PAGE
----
New EPA Radon Risk Map Motivates Household Testing
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This Bulletin summarises the findings from: Timmons, S., & Lunn, P. D. (2023). Using information provision and interactive risk maps to motivate testing for radon. Journal of Environmental Psychology. Available online: https://doi.org/10.1016/j.jenvp.2023.102057.
Radon is a naturally occurring gas that is present throughout Ireland. Exposure to it is a leading cause of lung cancer, yet the rate at which householders undertake tests is consistently low. Our aim was to test two approaches for motivating people to test for radon: (1) providing them with general information about radon and (2) enabling them to find the level of risk in their area using a hazard map. We used a controlled experiment to test whether designing the map using principles from the psychology of risk altered willingness to test for radon.
Data and Methods
A representative sample of adults (N = 1,700) took part in the online experiment. It consisted of three tasks. The first task was a quiz about the causes and consequences of radon exposure and how to remediate against it. Half of participants were selected at random to see the answers after making their guess. This experiment tested whether giving information about radon altered responses to measures recorded later in the study.
In the second task, we initially recorded perceived risk of radon on seven-point rating scales. Risk perception was measured through questions about general worry about radon, perceived likelihood of being affected by it and perceived severity of the consequences if affected. Participants were then given a link to a radon hazard map depicting the estimated level of risk in different areas. Participants were randomised to see the pre-existing map which was in use by the EPA at the time of the study or one of sixteen test maps. These test maps varied by four features informed by the psychological literature on risk perception: (1) how the risk was described (as a numeric frequency, e.g. “1 in 5 homes at risk”, vs. simple statement, e.g. “high risk”), (2) the number of risk categories (two vs. three), (3) the colour (yellow-red vs. yellow-black), and (4) the search functionality (Eircode searching vs. not).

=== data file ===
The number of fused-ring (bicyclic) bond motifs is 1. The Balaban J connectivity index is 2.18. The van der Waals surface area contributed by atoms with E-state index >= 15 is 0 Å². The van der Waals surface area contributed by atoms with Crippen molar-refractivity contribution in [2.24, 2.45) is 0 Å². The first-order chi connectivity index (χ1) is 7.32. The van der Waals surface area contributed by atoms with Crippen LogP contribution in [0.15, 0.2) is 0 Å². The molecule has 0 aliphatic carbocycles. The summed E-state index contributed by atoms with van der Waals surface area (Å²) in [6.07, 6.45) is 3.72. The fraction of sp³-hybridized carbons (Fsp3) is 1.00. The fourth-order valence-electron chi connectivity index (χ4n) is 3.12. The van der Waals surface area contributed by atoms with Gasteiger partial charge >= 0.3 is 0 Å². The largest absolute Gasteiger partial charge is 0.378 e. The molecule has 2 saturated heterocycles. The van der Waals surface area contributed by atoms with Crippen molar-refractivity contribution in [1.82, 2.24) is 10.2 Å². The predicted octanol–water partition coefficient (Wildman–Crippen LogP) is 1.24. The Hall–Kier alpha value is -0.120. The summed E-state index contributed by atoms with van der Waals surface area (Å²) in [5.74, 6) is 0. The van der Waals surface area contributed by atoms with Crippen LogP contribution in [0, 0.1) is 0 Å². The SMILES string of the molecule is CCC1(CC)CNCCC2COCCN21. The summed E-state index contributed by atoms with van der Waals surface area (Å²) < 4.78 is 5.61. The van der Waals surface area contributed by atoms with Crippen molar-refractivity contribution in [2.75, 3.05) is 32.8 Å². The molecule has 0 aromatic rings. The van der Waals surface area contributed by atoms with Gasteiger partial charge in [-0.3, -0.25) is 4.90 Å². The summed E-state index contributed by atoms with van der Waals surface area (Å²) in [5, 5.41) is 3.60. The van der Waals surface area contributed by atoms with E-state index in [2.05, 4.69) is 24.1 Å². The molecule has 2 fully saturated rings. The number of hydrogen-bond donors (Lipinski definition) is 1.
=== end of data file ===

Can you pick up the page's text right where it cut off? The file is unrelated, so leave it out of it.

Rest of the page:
In the third task, we measured evaluation of the maps, perceived risk from radon again and the participant’s willingness to test to their home for radon.
Participants who saw the answers to the knowledge quiz reported being more worried about radon and judged that the effects of exposure would be worse for them or someone in their household compared to those who didn’t see the answers. Despite most not knowing the level of risk in their area, participants in both groups believed their home was not likely to be affected.
Map evaluations were more positive for ones that used the simple statement of risk, three categories rather than two, the yellow-red colour scheme and search functionality.
All test maps boosted perceived risk relative to the pre-existing map, but the size of the difference depended on the design of the map. Statistical models showed that general worry about radon and perceived likelihood of being exposed to it were higher among those who saw maps with the numeric frequency (e.g. 1 in 5 homes at risk) and three categories of risk. Map design did not affect perceived severity of consequences from exposure. Importantly, the numeric frequencies also resulted in higher willingness to test for radon.
The most influential map showed risk as a numeric frequency, displayed risk over three categories, used a yellow-red colour scheme and allowed Eircode searching. Compared to the pre-existing map, it resulted in a 72% increased in those highly willing to test. Note that the best performing map was not the map that was most liked by participants.
Conclusion and Implications
Awareness of the perceived risk from radon can be improved by a strategy that provides households with more information and uses numeric frequencies to communicate risk statistics. Map design had a large effect on willingness to test for radon, implying that the pre-existing map should be replaced with the best-performing one. The EPA has since adopted this as their main radon map, available at https://www.epa.ie/environment-and-you/radon/. More broadly, the results show the benefit of controlled experimental testing of communications about environmental issues.